Dan Holm warns against this exact thing. Forgive the lengthy excerpts below… but then, you really should read the whole thing anyway.
Few of the very bright have have ever had to make the unhappy calculation: Forty times a low minimum wage minus bus fare to work, rent, food, medical care, and cable. They have never had to choose between a winter coat and cable, their only entertainment. They don’t really know that many people do. Out of sight, out of mind.
Cognitive stratification has political consequences. It leads liberals to think that their client groups can go to college. It leads conservatives to think that with hard work and determination…..
It ain’t so. An economic system that works reasonably well when there are lots of simple jobs doesn’t when there aren’t. In particular, the large number of people at IQ 90 and below will increasingly be simply unnecessary. If you are, say, a decent, honest young woman of IQ 85, you probably read poorly, learn slowly and only simple things,. Being promoted, or even hired, requires abilities that you do not have.
By the definition of IQ and the normal distribution that it follows, half of the population will have an IQ below 100 and a full third of the population will have an IQ below 85. In other words, Mr. Holm is arguing that one third of our population is already becoming unemployable.
He ends his piece by getting to the real heart of the matter:
The question arises: What does the country do with the large and growing number of people whose labor is worth nothing? Or, perhaps more accurately, whose labor isn’t needed? We see this in the cities today. An illiterate kid in Detroit has no value at all in the market for labor. Assuming that he wants to work, a questionable assumption, what then? Endlessly expanding welfare? What about the literate, averagely intelligent kid for whom there are no jobs? If people working in McDonald’s can barely live on their wages, and strike, or the state institutes a higher minimum wage, McDonald’s will automate their jobs, is automating their jobs, and conservatives will exult—the commie bastards got what they asked for.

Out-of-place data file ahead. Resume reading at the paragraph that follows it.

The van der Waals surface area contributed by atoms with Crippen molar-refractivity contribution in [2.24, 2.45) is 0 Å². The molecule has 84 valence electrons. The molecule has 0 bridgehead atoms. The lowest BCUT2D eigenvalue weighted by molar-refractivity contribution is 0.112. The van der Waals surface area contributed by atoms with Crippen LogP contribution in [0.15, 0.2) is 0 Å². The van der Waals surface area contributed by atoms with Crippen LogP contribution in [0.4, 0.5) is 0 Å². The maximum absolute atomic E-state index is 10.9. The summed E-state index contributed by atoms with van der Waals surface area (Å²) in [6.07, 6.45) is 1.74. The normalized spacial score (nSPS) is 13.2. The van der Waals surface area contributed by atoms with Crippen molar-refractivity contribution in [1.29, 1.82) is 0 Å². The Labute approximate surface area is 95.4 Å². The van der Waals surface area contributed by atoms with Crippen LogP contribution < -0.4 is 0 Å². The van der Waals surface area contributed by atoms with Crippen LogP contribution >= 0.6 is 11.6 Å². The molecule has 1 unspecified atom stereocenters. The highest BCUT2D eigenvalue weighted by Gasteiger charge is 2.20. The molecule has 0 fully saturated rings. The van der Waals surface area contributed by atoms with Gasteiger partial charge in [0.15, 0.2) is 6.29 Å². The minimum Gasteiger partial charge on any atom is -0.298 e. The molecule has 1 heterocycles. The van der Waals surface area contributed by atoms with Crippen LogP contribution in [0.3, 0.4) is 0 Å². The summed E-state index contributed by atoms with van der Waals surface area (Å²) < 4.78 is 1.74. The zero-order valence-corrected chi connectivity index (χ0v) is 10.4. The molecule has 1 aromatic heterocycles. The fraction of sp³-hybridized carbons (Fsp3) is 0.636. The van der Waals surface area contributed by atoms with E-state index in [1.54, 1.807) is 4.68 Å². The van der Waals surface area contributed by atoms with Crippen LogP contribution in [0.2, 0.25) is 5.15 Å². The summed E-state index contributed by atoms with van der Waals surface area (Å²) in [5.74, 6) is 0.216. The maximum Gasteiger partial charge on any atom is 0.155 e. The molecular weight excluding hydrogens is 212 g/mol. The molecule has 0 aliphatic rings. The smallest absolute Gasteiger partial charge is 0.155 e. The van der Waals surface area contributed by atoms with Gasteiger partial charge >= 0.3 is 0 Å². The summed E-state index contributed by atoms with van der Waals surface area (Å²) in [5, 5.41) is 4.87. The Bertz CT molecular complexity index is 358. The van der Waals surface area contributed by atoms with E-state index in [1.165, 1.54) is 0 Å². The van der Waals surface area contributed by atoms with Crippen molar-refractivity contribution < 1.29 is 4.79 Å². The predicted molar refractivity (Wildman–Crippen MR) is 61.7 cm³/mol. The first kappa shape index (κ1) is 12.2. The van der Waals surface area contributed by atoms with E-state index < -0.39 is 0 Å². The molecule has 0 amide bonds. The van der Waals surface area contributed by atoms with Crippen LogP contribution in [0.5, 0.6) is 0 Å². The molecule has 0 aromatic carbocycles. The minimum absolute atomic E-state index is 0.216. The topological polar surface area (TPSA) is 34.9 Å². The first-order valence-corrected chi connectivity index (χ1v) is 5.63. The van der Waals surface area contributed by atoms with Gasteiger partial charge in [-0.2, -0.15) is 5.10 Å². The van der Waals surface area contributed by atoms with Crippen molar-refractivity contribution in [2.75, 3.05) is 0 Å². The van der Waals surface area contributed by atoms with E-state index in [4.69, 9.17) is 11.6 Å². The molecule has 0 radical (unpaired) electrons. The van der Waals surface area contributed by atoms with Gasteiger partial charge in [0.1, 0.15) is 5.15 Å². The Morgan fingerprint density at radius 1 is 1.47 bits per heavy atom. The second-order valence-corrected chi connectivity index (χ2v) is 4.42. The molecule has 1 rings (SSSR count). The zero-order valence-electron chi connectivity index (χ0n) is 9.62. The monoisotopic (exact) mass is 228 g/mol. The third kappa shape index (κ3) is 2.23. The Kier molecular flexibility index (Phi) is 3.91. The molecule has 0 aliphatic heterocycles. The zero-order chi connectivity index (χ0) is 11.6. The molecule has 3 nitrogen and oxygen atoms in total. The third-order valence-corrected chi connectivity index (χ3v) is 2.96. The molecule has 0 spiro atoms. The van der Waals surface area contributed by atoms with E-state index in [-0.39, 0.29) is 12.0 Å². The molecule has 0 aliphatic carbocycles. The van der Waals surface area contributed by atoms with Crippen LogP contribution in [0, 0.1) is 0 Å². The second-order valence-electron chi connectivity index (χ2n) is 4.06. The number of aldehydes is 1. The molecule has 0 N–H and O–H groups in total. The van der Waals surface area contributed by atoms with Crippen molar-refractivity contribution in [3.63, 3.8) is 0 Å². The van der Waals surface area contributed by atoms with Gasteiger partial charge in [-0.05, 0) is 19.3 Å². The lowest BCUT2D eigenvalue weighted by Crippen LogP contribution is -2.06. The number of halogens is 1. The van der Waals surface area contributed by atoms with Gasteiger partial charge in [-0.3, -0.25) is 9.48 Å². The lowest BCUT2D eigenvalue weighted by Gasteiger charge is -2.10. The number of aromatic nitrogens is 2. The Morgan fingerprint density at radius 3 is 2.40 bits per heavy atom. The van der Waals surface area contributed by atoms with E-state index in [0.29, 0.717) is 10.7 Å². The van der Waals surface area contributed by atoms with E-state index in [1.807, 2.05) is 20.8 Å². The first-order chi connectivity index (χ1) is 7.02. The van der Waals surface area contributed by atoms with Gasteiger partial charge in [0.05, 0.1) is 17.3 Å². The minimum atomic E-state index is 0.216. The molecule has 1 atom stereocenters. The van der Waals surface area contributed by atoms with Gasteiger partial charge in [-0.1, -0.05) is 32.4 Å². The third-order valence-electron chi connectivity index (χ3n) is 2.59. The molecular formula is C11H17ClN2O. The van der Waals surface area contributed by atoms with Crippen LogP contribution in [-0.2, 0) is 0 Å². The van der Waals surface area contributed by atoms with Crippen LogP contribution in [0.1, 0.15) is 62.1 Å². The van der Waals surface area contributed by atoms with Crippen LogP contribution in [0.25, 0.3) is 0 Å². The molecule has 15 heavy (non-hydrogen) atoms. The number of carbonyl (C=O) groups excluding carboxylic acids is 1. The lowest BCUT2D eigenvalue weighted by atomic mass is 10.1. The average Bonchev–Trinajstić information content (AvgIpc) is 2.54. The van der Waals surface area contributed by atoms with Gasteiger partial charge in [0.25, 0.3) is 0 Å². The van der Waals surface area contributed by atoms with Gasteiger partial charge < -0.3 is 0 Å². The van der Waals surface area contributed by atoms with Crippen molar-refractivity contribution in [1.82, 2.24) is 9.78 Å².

I don’t have an answer – only more bad news. The problem is far worse than even Mr. Holm’s dire picture, because we’re looking at a future of more and more automation. We’re far further from true AI than most people think – perhaps no closer than we were 30 years ago. But we’re far closer to automating your job than you probably think. Even most “knowledge worker” and “creative sector” jobs are approaching automation.
My fellow software engineers seem to believe that computers will never be able to do what we do. But they’re almost certainly wrong – even programming other computers will probably be automated 50 years from now. Our industry has already hit the point where 80% of “software engineers” are doing nothing more than putting a glorified GUI on top of a database that was already written years ago by Oracle, Microsoft, or a team of open source engineers.
On the far end of the scale, my oldest son flew out to Kansas last summer to visit some distant relatives. One of them still owns and operates a major farm. I remember traveling out there to visit them when I was the same age he was last spring. My fondest memory was of getting to drive the tractor. When my son came home, I asked him if he had fun driving the tractor. His response?
“The tractor drives itself, Dad.”
(H/T to Vox Day for the link)
One issue that is almost universally ignored in science fiction these days is the role of orbital mechanics in space combat tactics. Science fiction space combat tends to be written or visualized as if the spacecraft involved have nearly infinite energy and thrust available. Occasionally this is due to the writers or visual effects technicians consciously simplifying things for viewers. Unfortunately, however, most of the time it’s simply due to the writers being woefully ignorant of the subject.